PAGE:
Australian cities among cheapest for public transport fares

15 January 2023 3 min. read
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A number of Australian cities have proven to have relatively affordable public transport according to an international benchmarking study, including Darwin which ranks among the top five cheapest.

The city of Darwin has ranked in the top five among 45 transit systems in 20 countries worldwide for low wage public transport affordability, according to a report from economics and strategy consultancy NineSquared, with the New Zealand government’s recent slashing of fares seeing the country hog most of the top spots.

The cheapest carrier of those assessed was Beijing's bus system, which has continually topped the annual list.

Minutes worked at minimum wage to afford a public transport fare

To compile its benchmark, which is drawn from a larger dataset detailing various fare prices for almost 100 cities worldwide, NineSquared looks at the number of working minutes required at minimum wage in order to afford the lowest-priced single one way ticket in each location. For example, the cost of such a ticket on a Beijing bus equates to 2.4 minutes at local minimum wage, whereas in Sao Paulo it adds up to almost 38 minutes of labour.

Accounting for the difficulties in comparing different fare structures such as flat, zonal or duration-based, and then the time (peak or off-peak) and distance of a given journey, the researchers also provide other comparative categories, including the required minutes worked at an average local wage for the lowest-priced applicable ticket. Here, Darwin clocks in at 5.6 minutes for low income earners, and 2.8 minutes at average wages.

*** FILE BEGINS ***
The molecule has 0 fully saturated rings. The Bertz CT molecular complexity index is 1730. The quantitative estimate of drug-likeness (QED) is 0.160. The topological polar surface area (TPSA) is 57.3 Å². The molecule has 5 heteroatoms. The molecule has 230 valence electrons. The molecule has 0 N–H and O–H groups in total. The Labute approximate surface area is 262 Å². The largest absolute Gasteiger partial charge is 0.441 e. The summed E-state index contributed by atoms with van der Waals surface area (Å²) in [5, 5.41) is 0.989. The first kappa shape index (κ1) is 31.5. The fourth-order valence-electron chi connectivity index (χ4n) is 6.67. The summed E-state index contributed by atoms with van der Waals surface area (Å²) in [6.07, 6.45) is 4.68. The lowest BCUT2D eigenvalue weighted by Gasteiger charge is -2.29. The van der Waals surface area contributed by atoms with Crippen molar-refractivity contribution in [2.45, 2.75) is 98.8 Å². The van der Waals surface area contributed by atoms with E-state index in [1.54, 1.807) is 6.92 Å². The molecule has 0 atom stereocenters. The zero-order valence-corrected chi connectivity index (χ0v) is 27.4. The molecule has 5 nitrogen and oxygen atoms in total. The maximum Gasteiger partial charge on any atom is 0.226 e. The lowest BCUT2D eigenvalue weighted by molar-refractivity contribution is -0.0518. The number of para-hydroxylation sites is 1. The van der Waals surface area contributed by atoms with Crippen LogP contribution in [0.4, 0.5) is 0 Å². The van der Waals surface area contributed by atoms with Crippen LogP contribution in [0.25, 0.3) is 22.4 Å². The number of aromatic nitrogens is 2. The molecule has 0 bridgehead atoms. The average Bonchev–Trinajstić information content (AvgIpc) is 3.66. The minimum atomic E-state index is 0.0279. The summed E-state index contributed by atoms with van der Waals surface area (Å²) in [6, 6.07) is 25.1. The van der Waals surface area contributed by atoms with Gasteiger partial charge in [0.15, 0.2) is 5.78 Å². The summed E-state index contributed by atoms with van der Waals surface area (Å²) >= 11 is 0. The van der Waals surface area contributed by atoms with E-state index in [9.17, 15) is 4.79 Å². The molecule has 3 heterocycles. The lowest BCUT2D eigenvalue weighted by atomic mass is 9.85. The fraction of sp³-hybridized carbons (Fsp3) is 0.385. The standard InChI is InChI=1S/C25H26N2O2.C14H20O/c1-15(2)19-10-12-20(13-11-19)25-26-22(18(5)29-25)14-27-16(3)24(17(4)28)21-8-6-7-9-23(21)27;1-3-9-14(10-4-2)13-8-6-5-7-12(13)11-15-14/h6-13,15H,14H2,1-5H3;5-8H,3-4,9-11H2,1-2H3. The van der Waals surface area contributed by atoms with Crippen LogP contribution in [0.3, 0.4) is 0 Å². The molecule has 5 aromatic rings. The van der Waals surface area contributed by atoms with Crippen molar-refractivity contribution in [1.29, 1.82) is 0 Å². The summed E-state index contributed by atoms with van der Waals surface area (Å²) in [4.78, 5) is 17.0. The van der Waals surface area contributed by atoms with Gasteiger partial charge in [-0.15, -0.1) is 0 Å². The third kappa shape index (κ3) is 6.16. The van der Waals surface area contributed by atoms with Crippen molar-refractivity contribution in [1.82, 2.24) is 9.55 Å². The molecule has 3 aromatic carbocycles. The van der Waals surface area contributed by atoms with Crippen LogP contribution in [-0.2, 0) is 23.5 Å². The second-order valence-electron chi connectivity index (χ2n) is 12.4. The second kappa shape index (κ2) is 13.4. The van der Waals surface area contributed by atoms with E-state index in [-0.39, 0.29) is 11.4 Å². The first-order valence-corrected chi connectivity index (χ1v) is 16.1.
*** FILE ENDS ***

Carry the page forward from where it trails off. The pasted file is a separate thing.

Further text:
A number of other Australian cities also came out as relatively cheap compared to global peers, ranking among the top 20 across both measures. Hobart, Perth, Canberra, Brisbane and Sydney’s bus system all came in at under ten minutes worked for minimum wage earners, with none exceeding five minutes for passengers of average incomes. Hobart ranked 12th overall in the former bracket, while Perth landed at 13th on the global list in the latter.

Further down the list was Australia’s second-most populous city in Melbourne, with its often intensely criticised fare system and structure also ranking at 30 or below in both affordability measures. On the flip side, both Auckland and Wellington have claimed a top-six spot in each bracket following the New Zealand government’s slashing of fares by half last year in response to soaring petrol prices, which is set to expire at the end of March.

Spread of percentage change in average fare by city

Currently, minimum wage earners in Wellington work just two and a half minutes to buy a concession ticket on the bus, while those on an average income have to put in less than 90 seconds. Meanwhile, someone earning the minimum wage in London would have to work for 20 minutes to hop on the Underground, and when assessed as to a zonal 15 km journey, not unusual for low income commuters, this extends to almost 27 minutes.

Now into its eight edition, NineSquared’s benchmarking report shows that public transport prices had remained relatively stable as a reflection of wages in most places since 2015, whereas various strategic responses to the impacts of Covid-19 have led to heightened fluctuation. While the minutes worked to catch a ride on Wellington’s rail system have dropped by 68 percent from 2021, London’s Underground jumped by almost 30 percent year-on-year.